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    Keywords: SURVIVAL ; Germany ; MODEL ; HYBRIDIZATION ; PATIENT ; IMPACT ; INDUCTION ; treatment ; TRIAL ; IN-SITU ; cytogenetics ; AGE ; chemotherapy ; leukemia ; ABERRATIONS ; PROGNOSTIC-FACTORS ; HIGH-RISK ; PARAMETERS ; PROGNOSTIC-SIGNIFICANCE ; SELECTION ; ABNORMALITIES ; FLUORESCENCE ; ACUTE PROMYELOCYTIC LEUKEMIA ; POSTREMISSION THERAPY ; TRANS-RETINOIC ACID ; in situ hybridization ; PROGNOSTIC-FACTOR ; HIGH-DOSE CYTARABINE ; HISTONE ACETYLATION ; multivariate analysis ; SUBGROUPS ; COOPERATIVE-ONCOLOGY-GROUP ; CORE BINDING ; CUMULATIVE INCIDENCE ; GROUP-B
    Abstract: To assess the prognostic impact of cytogenetics in elderly patients with acute myeloid leukemia (AML) receiving intensive induction and consolidation treatment according to a single protocol specifically designed for patients above age 60, pretreatment samples from 361 patients registered for the AML HD98-B trial of the German-Austrian AML Study Group were analyzed by chromosome banding and fluorescence in situ hybridization, and cytogenetic findings were correlated with outcome. Using a proportional hazards model with backward selection, 3 prognostic subgroups were identified based on the influence of cytogenetic abnormalities on overall survival (OS): low-risk, t(15;17), and inv(16) in 25 of 361 patients (7%); standard-risk, normal karyotype, t(8;21), t(11q23), +8 within a noncomplex karyotype, and +11 within a noncomplex karyotype in 208 of 361 patients (58%); high-risk, all other aberrations in 128 of 361 patients (35%). On multivariate analysis, high-risk cytogenetics (hazard ratio [HR], 2.24) and age above 70 years (HR, 2.34) were independent prognostic factors affecting OS, and stratification according to these parameters demonstrated that a large subgroup of patients (55%), characterized by age 70 or older or high-risk cytogenetics, or both, had very unfavorable treatment results despite intensive chemotherapy. Thus, karyotype and age are major determinants of outcome in elderly patients with AML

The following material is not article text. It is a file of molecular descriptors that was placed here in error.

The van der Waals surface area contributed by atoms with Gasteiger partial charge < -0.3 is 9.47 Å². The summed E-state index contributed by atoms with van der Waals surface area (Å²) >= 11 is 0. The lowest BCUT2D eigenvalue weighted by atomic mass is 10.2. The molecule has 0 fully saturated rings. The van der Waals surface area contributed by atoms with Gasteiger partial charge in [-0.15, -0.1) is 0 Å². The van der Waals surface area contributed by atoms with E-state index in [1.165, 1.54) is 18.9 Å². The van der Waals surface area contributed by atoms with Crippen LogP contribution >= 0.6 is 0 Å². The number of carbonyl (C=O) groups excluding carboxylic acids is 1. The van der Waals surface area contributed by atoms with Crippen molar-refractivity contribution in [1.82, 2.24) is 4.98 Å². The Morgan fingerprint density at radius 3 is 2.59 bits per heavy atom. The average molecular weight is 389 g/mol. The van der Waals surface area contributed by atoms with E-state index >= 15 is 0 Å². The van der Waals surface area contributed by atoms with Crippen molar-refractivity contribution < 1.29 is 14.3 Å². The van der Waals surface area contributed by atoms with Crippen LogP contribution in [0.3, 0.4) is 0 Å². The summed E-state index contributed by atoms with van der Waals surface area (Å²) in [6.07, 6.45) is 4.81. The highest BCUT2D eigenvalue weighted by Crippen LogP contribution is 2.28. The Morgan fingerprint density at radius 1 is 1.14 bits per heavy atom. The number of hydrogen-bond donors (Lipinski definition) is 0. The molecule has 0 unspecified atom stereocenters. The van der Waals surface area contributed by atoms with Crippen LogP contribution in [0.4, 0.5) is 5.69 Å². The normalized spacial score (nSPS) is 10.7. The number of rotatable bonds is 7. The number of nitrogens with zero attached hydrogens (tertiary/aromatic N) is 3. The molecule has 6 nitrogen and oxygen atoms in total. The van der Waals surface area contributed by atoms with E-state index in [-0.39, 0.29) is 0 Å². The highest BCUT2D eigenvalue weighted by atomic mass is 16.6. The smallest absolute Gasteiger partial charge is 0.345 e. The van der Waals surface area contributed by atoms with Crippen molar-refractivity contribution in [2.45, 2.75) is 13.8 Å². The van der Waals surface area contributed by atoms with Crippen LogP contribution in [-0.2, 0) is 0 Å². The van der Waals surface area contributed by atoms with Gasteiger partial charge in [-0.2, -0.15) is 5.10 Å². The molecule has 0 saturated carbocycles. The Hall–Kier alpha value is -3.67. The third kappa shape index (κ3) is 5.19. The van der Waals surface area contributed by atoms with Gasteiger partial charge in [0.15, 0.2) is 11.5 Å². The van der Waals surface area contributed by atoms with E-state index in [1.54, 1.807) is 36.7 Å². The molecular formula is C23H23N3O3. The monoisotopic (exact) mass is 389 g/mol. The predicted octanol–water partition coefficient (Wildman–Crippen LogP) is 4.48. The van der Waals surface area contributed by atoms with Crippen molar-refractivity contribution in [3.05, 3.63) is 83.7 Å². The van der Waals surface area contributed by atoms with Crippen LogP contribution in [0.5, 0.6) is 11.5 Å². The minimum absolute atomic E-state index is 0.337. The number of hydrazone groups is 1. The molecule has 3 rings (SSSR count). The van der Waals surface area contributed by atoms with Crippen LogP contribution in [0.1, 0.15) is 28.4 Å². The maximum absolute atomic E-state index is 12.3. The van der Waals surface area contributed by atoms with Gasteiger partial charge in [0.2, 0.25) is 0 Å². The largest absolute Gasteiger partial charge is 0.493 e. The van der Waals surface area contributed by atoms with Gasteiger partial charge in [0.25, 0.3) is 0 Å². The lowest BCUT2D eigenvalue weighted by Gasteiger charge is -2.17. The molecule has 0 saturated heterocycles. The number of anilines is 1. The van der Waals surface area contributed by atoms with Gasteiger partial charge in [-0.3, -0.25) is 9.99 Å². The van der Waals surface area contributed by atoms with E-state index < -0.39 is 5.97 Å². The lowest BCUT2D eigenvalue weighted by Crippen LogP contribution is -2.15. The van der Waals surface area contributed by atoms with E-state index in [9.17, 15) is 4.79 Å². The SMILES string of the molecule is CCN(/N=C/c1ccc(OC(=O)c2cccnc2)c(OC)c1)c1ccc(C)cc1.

Type of Publication: Journal article published
    PubMed ID: 16840728
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